But practicality and literalism aren’t what we want from our romantics. Take the famous first stanza of Lee’s 1936 poem ‘Music in a Spanish Town’: ‘In the street I take my stand /with my fiddle like a gun against my shoulder, /and the hot strings under my trigger hand /shooting an old dance at the evening walls.’ It doesn’t matter that the fingering hand on a violin’s neck is positioned like the one supporting and aiming a rifle barrel, not squeezing the trigger. The lines are arresting because of their rhythm and the discord between war and music, the unobtrusive communication of atmosphere — the heat, the resonant walls of Cordoba — and, especially in this context, the ambiguity of ‘take my stand’.

Self-portrait with guitar (c.1952)
Writers were always being asked to take a stand on Spain — to take sides — and Lee himself eventually joined the International Brigades. Yet among his patrons were the pro-Franco poet Roy Campbell and his Catholic wife Mary. One of the exasperated men by whom Lee was periodically interrogated told him that according to his reputation among republicans, he wouldn’t know which side to get on a bus.

This is part of what makes him so sympathetic. He’s uninterested in judging, just gets down what people and places and situations are like. His descriptions of a day spent in Toledo with Roy Campbell, or of what it was like, hour by hour, to be in a particular village as civil war broke out, are unforgettable, but still more so are the passages where what he’s recounting is some gratuitous but quickly passed over savagery:  the gang murder of a rural intruder, the tormenting of a village idiot (‘After a session of this everyone looked flushed and relaxed’).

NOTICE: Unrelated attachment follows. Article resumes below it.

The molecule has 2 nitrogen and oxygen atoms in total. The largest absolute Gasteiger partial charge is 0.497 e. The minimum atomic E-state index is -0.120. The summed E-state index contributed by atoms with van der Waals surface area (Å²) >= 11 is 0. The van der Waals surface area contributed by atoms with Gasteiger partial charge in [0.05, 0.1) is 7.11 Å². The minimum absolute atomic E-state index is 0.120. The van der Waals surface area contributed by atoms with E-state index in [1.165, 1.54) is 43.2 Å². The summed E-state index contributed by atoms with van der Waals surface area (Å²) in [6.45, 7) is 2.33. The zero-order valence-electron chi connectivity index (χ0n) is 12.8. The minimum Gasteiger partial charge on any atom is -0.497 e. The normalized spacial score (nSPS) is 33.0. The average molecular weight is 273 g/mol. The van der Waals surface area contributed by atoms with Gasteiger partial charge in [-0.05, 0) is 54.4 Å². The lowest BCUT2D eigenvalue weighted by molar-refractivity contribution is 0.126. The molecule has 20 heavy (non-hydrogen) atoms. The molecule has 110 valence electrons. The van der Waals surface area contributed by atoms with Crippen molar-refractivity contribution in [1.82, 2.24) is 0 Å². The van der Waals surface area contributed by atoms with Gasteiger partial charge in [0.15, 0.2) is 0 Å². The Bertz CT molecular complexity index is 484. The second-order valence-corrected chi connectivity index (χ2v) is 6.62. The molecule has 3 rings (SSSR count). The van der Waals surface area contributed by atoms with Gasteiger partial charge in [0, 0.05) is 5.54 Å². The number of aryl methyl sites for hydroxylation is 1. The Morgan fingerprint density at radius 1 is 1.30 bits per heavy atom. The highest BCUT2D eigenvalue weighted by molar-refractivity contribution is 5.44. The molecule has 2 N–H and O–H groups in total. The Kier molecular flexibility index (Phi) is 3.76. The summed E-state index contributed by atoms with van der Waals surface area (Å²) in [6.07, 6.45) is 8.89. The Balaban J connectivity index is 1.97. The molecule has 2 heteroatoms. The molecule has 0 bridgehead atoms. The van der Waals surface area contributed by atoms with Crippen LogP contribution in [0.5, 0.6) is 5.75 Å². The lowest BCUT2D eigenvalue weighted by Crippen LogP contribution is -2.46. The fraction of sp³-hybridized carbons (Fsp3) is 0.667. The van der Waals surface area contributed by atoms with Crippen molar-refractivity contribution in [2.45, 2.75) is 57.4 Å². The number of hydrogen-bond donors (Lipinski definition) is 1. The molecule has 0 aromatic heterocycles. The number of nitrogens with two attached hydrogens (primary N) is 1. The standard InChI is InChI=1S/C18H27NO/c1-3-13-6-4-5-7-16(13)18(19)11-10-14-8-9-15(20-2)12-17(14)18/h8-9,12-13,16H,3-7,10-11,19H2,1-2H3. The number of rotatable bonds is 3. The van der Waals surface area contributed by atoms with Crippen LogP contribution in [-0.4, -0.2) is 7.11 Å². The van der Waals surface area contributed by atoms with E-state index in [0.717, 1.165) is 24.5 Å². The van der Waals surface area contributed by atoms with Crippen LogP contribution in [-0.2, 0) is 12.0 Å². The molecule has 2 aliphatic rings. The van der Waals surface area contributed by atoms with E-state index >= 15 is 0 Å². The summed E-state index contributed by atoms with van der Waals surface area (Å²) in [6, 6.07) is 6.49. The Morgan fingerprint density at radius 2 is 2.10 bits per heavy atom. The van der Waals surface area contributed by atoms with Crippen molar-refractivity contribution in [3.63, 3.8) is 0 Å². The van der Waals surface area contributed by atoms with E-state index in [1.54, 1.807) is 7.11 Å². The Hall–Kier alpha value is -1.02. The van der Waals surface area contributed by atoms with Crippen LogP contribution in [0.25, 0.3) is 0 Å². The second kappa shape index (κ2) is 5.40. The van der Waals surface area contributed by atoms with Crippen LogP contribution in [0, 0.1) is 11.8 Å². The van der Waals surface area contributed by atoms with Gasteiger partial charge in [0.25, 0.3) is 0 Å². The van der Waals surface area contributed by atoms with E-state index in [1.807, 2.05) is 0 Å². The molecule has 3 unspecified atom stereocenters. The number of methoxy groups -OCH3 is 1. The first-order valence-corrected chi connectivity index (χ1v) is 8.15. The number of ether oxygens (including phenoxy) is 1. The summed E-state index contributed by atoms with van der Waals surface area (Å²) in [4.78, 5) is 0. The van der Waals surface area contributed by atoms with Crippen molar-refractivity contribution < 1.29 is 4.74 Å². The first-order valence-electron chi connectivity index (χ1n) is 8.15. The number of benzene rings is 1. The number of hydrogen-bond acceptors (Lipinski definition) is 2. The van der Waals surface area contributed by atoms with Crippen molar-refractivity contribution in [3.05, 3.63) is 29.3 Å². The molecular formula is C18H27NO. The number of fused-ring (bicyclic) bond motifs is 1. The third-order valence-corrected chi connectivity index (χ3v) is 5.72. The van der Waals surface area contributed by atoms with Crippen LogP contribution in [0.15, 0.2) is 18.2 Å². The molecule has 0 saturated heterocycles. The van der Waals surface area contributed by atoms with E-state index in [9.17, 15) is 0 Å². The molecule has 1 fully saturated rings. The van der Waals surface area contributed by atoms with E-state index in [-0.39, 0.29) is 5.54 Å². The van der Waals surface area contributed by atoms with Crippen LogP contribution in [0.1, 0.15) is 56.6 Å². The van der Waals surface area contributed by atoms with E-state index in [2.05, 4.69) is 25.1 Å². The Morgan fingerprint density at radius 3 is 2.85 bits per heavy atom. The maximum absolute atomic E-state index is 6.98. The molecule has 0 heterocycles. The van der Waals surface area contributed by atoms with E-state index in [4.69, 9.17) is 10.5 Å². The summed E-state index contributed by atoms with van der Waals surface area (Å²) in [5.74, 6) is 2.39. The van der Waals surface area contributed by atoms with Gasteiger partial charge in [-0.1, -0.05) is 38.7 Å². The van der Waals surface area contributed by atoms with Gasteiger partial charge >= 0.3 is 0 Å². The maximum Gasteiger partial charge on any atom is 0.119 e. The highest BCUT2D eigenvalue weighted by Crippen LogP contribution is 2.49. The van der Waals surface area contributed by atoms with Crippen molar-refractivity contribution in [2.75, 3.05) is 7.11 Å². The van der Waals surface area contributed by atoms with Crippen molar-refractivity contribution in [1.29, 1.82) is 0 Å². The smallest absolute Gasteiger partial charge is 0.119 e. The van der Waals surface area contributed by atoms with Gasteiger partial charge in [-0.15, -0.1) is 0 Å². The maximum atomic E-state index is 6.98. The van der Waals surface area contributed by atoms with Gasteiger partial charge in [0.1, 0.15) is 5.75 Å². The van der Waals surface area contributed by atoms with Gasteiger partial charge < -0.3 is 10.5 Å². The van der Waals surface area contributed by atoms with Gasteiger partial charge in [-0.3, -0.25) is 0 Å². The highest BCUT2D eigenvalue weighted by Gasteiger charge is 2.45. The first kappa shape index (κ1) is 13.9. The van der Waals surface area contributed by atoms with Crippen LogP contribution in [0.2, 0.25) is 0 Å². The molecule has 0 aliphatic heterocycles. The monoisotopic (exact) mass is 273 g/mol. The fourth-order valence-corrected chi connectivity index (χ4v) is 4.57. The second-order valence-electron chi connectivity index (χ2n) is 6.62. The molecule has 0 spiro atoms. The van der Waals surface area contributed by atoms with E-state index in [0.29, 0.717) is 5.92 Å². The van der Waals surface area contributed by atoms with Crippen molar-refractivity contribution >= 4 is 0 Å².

What about those similes? In Cider with Rosie there can be a feeling that the older sophisticate can’t resist giving an exotic overlay to his memories. Could the small boy have seen winter fields as resembling oyster shells, or a calf’s mouth a ‘hot, wet orchid’? Much later, when Lee recalls the foot of a soldier crawling in front of him in winter-bound Teruel as ‘bouncing before me like a snowball’, the effect is daft: snowballs don’t bounce.

One can be exasperated, too, given the gap between events and their being written up, that he didn’t bother to try to find out some things — how this place is spelt, how that one was pronounced, or why the quays of Seville stopped functioning. And for today’s sensitivities there are too many episodes in which eager under-age girls squirm into his bed. Yet few writers so unlaboriously — so naturally — communicate the pervasiveness of sex. It was what Lee always cared about most, except alcohol, which he seems to have felt was much the same thing: ‘That pure, almost virginal intoxication, to which all subsequent drinking tries in vain to return.’

A hundred years after his birth, reading him is still sexy, still gently intoxicating.

Cider with Rosie (Vintage Classics, £16.99, £7.99) and As I Walked Out One Midsummer Morning and A Moment of War (Penguin Modern Classics, £8.99 each) have been reprinted to mark Laurie Lee’s centenary on 26 June. Jeremy Treglown’s most recent book is Franco’s Crypt: Spanish Culture and Memory since 1936.